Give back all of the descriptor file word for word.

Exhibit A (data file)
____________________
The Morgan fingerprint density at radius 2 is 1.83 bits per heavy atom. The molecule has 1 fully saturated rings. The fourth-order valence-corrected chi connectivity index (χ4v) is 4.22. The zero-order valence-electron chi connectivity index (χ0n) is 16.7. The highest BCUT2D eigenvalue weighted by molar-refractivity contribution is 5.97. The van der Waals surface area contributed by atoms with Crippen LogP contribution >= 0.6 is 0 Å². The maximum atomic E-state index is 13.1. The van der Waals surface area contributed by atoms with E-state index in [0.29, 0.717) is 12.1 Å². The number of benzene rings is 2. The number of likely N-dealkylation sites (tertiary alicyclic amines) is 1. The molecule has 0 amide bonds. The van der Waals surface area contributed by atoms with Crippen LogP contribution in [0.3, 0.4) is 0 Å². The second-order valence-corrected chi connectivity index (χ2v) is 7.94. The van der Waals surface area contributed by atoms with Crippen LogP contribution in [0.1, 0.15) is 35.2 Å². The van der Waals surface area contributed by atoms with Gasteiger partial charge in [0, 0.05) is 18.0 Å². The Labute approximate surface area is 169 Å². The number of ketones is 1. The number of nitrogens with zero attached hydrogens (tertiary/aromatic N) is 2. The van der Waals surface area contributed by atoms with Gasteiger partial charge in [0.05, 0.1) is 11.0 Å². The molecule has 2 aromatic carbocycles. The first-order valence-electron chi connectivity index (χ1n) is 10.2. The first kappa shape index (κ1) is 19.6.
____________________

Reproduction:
The Morgan fingerprint density at radius 2 is 1.83 bits per heavy atom. The molecule has 1 fully saturated rings. The fourth-order valence-corrected chi connectivity index (χ4v) is 4.22. The zero-order valence-electron chi connectivity index (χ0n) is 16.7. The highest BCUT2D eigenvalue weighted by molar-refractivity contribution is 5.97. The van der Waals surface area contributed by atoms with Crippen LogP contribution >= 0.6 is 0 Å². The maximum atomic E-state index is 13.1. The van der Waals surface area contributed by atoms with E-state index in [0.29, 0.717) is 12.1 Å². The number of benzene rings is 2. The number of likely N-dealkylation sites (tertiary alicyclic amines) is 1. The molecule has 0 amide bonds. The van der Waals surface area contributed by atoms with Crippen LogP contribution in [0.3, 0.4) is 0 Å². The second-order valence-corrected chi connectivity index (χ2v) is 7.94. The van der Waals surface area contributed by atoms with Crippen LogP contribution in [0.1, 0.15) is 35.2 Å². The van der Waals surface area contributed by atoms with Gasteiger partial charge in [0, 0.05) is 18.0 Å². The Labute approximate surface area is 169 Å². The number of ketones is 1. The number of nitrogens with zero attached hydrogens (tertiary/aromatic N) is 2. The van der Waals surface area contributed by atoms with Gasteiger partial charge in [0.05, 0.1) is 11.0 Å². The molecule has 2 aromatic carbocycles. The first-order valence-electron chi connectivity index (χ1n) is 10.2. The first kappa shape index (κ1) is 19.6.